Beauvoir continues pursuit of controversial monuments - - The News for South Mississippi

Beauvoir continues pursuit of controversial monuments

Beauvoir to pursue Confederate monuments removed from New Orleans. (Photo source: WLOX) Beauvoir to pursue Confederate monuments removed from New Orleans. (Photo source: WLOX)

As the statue of Robert E. Lee came down from its pedestal Friday, the battle to remove Confederate era monuments from New Orleans came to a close. Now the question remains, what will become of those monuments?

Beauvoir Executive Director Dr. Tom Payne is hopeful that Mayor Mitch Landrieu will listen to the museum's request to bring the monuments, or at least just the Jefferson Davis monument, to South Mississippi.

"Beauvoir has indicated on numerous occasions, through the press and we've made direct contact, or left a message with the mayor's office in New Orleans that we're very much interested in getting any or all of those statues because of their iconic value and the historical value of those statues and they would fit here in our museum," said Payne.

Landrieu's office has announced a bidding process will be put into place to move the monuments. While Beauvoir does not have the funds to make an outright bid, Payne says he believes they could raise the money through donations.

"My job, and the core mission of Beauvoir, is to educate and commemorate," said Payne. "We educate about president Jefferson Davis since this was his last home. And we commemorate his life and the life of the confederate soldier."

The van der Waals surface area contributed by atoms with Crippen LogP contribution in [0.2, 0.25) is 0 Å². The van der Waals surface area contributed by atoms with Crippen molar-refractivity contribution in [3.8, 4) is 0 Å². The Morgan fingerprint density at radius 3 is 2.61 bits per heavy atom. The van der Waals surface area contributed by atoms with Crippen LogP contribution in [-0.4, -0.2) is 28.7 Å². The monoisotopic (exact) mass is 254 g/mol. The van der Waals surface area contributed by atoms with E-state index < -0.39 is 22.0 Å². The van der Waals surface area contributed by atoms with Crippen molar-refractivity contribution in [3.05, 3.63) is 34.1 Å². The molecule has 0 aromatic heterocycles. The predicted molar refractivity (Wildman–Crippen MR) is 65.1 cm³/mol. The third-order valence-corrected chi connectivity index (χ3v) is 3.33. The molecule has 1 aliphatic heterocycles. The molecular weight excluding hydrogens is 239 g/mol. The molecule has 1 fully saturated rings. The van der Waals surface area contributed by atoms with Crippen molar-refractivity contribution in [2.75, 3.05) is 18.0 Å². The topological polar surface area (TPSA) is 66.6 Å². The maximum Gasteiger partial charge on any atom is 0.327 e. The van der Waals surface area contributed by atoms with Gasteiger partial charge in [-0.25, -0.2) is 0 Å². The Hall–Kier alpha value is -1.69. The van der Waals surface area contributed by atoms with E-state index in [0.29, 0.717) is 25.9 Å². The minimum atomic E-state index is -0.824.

Some visitors to Beauvoir this weekend, like Marian Chambers and John Burkard, had strong feelings about what to do with the monuments.

"As an educator, I feel like, that you should keep the monuments," said Chambers, "You need to have a place that people can go and look at the monuments. They can see the monuments and read about history. Let's face it, why hide history?"

"This would be a good resting place for it," Burkard said, "This is heritage. It's something we grew up with. Something we believe in. Good or bad, it is what it is."

Payne says Beauvoir has not had the same negative fallout that led to the removal of the statues.

"We have not yet had any ostensible negative reaction to what we do here. And it's probably because what we do here is certainly above board," said Payne. "We are not anyone who defends slavery. But we do depict it, and we will interpret the history of it." 

Landrieu says the city is working on a long term plan for how the monument sites will be changed. He did note that an American flag will fly at the site where the Jefferson Davis monument stood.

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